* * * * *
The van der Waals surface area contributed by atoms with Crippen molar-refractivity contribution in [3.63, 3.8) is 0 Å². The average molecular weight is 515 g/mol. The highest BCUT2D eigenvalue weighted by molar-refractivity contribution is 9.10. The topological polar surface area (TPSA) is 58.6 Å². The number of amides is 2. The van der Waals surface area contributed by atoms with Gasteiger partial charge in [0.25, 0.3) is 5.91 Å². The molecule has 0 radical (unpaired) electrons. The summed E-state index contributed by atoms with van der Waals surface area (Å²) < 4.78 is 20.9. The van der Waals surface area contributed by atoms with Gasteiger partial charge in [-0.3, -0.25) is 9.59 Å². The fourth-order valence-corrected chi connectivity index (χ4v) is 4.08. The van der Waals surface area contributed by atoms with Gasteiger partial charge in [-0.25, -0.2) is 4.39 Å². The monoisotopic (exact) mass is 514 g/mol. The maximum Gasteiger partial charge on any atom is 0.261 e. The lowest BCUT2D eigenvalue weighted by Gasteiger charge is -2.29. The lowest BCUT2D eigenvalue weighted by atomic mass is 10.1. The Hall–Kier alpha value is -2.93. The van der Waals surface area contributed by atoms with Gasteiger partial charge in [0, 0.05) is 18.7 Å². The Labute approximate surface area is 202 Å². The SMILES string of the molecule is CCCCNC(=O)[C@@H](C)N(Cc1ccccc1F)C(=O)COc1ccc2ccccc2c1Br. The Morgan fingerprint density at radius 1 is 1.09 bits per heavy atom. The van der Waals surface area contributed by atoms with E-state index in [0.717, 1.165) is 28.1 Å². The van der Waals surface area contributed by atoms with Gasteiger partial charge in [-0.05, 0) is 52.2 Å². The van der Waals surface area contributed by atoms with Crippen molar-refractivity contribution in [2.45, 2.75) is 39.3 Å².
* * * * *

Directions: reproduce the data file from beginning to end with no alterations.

The van der Waals surface area contributed by atoms with Crippen molar-refractivity contribution in [3.63, 3.8) is 0 Å². The average molecular weight is 515 g/mol. The highest BCUT2D eigenvalue weighted by molar-refractivity contribution is 9.10. The topological polar surface area (TPSA) is 58.6 Å². The number of amides is 2. The van der Waals surface area contributed by atoms with Gasteiger partial charge in [0.25, 0.3) is 5.91 Å². The molecule has 0 radical (unpaired) electrons. The summed E-state index contributed by atoms with van der Waals surface area (Å²) < 4.78 is 20.9. The van der Waals surface area contributed by atoms with Gasteiger partial charge in [-0.3, -0.25) is 9.59 Å². The fourth-order valence-corrected chi connectivity index (χ4v) is 4.08. The van der Waals surface area contributed by atoms with Gasteiger partial charge in [-0.25, -0.2) is 4.39 Å². The monoisotopic (exact) mass is 514 g/mol. The maximum Gasteiger partial charge on any atom is 0.261 e. The lowest BCUT2D eigenvalue weighted by Gasteiger charge is -2.29. The lowest BCUT2D eigenvalue weighted by atomic mass is 10.1. The Hall–Kier alpha value is -2.93. The van der Waals surface area contributed by atoms with Gasteiger partial charge in [0, 0.05) is 18.7 Å². The Labute approximate surface area is 202 Å². The SMILES string of the molecule is CCCCNC(=O)[C@@H](C)N(Cc1ccccc1F)C(=O)COc1ccc2ccccc2c1Br. The Morgan fingerprint density at radius 1 is 1.09 bits per heavy atom. The van der Waals surface area contributed by atoms with E-state index in [0.717, 1.165) is 28.1 Å². The van der Waals surface area contributed by atoms with Gasteiger partial charge in [-0.05, 0) is 52.2 Å². The van der Waals surface area contributed by atoms with Crippen molar-refractivity contribution in [2.45, 2.75) is 39.3 Å².